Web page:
“So whether you eat or drink or whatever you do, do it all for the glory of God,” 1 Corinthians 10:31.

Freely You Have Received, Freely Give

It’s National Philanthropy Day and kudos to all who give their time, talents and treasures to make our world a better place!

I’m currently working on a fund appeal newsletter for my church. In the religious community we refer to philanthropy as stewardship, and our goal is to give just as God has given to us. We want to give out of love not only for everything he has created, but also out of love for God himself.

Philanthropy, stewardship or just plain ol’ giving…whatever you want to call it, it’s a good thing to do. So thanks to all you movers and shakers, you who donate and you who care!

With that in mind, I want to put out word to those needing help with their visual communications, whether it be design or copywriting. Each year Adunate does two pro-bono projects—one large and one small. If your organization needs creative assistance in 2014, click here for an application. And then, click here to guarantee your project’s success!

And while we’re talking giving, here’s the cover and inside page of my church’s newsletter. There will be more to follow, but take a look so far.

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A New Book I Want to Read

Outspoken: Conversations on Church Communication

Alot of my work is for churches and other religious organizations.

With that in mind, I’d like to read the newly released Outspoken: Conversations on Church Communication. It’s by Tim Schraeder, and it’s put out by the Center for Church Communication, the same people who do the blog Church Marketing Sucks.

I don’t know much about the book, but at a mere $10.07 from Amazon, I figure it’s worth checking out. (It’s also available to order at Tribeca, in Watertown, WI).

Cost aside, the real reason I’m buying Outspoken is because its promoters have sparked my interest. They’ve creatively marketed their product and let me, their audience, know they’re sharing the collective wisdom of 60 church communication experts. Not only that, they’ve also provided free banners so I can promote their product as well. How smart is that!

So, if this book has done such a good job communicating its message, I’m guessing it will have helpful ideas for churches to communicate theirs—the greatest message of all, that of God’s love.

 

Pro Bono No Bueno?

Yesterday my AIGA guild gathered for our monthly cuppa joe and design discussion. Our topic: the aptly-titled “Pro Bono No Bueno?” by Jen Stewart.

  • When asked how many graphic designers periodically do pro-bono work (free or greatly discounted), we all raised our hands.
  • When asked how many of these projects turn into headaches, again, we all raised our hands (kind of like the headache we’re getting from the construction happening in front of our venue, Ground Zero Coffee Company).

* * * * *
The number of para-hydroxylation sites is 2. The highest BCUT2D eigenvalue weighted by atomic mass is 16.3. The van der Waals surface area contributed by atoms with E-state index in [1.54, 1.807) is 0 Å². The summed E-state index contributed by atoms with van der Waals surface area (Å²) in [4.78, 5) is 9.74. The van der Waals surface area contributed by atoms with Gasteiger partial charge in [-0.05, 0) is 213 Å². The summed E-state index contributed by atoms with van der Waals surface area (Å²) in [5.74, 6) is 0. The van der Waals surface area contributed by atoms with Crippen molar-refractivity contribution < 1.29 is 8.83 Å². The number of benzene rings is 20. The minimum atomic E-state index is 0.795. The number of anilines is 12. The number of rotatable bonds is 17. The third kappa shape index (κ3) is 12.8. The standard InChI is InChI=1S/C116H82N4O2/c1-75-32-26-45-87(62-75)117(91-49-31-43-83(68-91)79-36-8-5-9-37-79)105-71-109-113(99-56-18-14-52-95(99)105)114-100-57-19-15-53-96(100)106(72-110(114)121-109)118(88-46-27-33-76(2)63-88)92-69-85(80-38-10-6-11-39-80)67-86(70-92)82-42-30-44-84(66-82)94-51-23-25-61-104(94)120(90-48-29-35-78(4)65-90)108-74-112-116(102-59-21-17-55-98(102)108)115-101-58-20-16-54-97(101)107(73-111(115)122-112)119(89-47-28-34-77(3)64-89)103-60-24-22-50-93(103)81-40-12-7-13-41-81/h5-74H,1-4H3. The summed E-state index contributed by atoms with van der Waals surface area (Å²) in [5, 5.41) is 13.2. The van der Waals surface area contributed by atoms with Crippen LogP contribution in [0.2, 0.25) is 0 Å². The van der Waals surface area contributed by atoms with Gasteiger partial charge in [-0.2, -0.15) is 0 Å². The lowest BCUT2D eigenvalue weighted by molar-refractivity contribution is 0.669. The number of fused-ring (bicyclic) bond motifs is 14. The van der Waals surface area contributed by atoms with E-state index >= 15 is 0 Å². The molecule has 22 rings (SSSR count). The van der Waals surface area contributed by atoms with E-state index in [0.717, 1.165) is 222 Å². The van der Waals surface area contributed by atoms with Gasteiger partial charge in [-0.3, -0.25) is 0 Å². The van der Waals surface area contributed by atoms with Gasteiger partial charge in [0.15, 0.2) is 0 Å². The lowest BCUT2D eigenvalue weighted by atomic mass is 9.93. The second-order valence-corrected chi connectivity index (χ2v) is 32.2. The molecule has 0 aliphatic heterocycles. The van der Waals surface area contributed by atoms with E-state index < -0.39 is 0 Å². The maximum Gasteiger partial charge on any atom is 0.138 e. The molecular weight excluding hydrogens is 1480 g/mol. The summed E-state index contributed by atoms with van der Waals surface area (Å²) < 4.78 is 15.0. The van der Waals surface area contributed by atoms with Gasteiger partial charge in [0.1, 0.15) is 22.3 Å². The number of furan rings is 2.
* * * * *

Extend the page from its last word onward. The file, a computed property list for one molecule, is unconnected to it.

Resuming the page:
• When asked if any of these result in something meaningful and beneficial, we laughed, and most of us put our hands down.

C’mon! Not meaningful? Not beneficial?

After talking it out, our group came up with helpful ideas that promise a more successful pro-bono project for both the graphic designer and the client. After all, our goal is a final product that’s the best it can be, whether the client is paying or not.

Establish good communication

The most effective projects happen when the graphic designer and client work together as a team to accomplish a goal. This is true for pro-bono projects, as well. Clear, detailed and timely communication is a must.

Often pro-bono projects are for non-profits, which commonly are committee-based organizations. The best design committees consist of three people or less, with one person serving as a designated spokesperson. This person should communicate to the graphic designer.

Define goals and stick to them

Objectives…Scope of project…Deadlines…Roles and responsibilities. These are things the designer and client must carefully define and then stick to.

Staying on course ensures the project can be completed on schedule and according to plan.

Know the value of the project

The biggest frustration of my designing peers is that pro-bono clients don’t understand the value of the product they’re getting. Unfortunately, “the less paid, the less valued” is a common woe.

Designer’s aren’t looking for an ego pat (although promotional recognition sure is nice—after all, business success is what enables us to offer pro-bono work). Rather, when clients know the value of the product, they’re more likely to fulfill their responsibilities and the end result is so much better.

If your designer doesn’t reveal what he would normally charge for your project, come right out and ask. You’ll benefit by knowing!

Work with a contract

A contract protects both the designer and the client, and should be created through back and forth discourse. It should outline the project; who will do what, when it will be done, and for what cost. It should create an overall understanding for both sides.

Basically, a contract fulfills all of the points listed above and is always necessary, even for the pro-bono project.


Adunate Word & Design is proud to take on two pro-bono projects per year—one large and one small. These are projects I have passions for and strongly support.

Adunate is currently booked for its 2011 pro-bono projects. However, if you’re one of those wonderful people who plans ahead and wish to apply for assistance in 2012, please click here.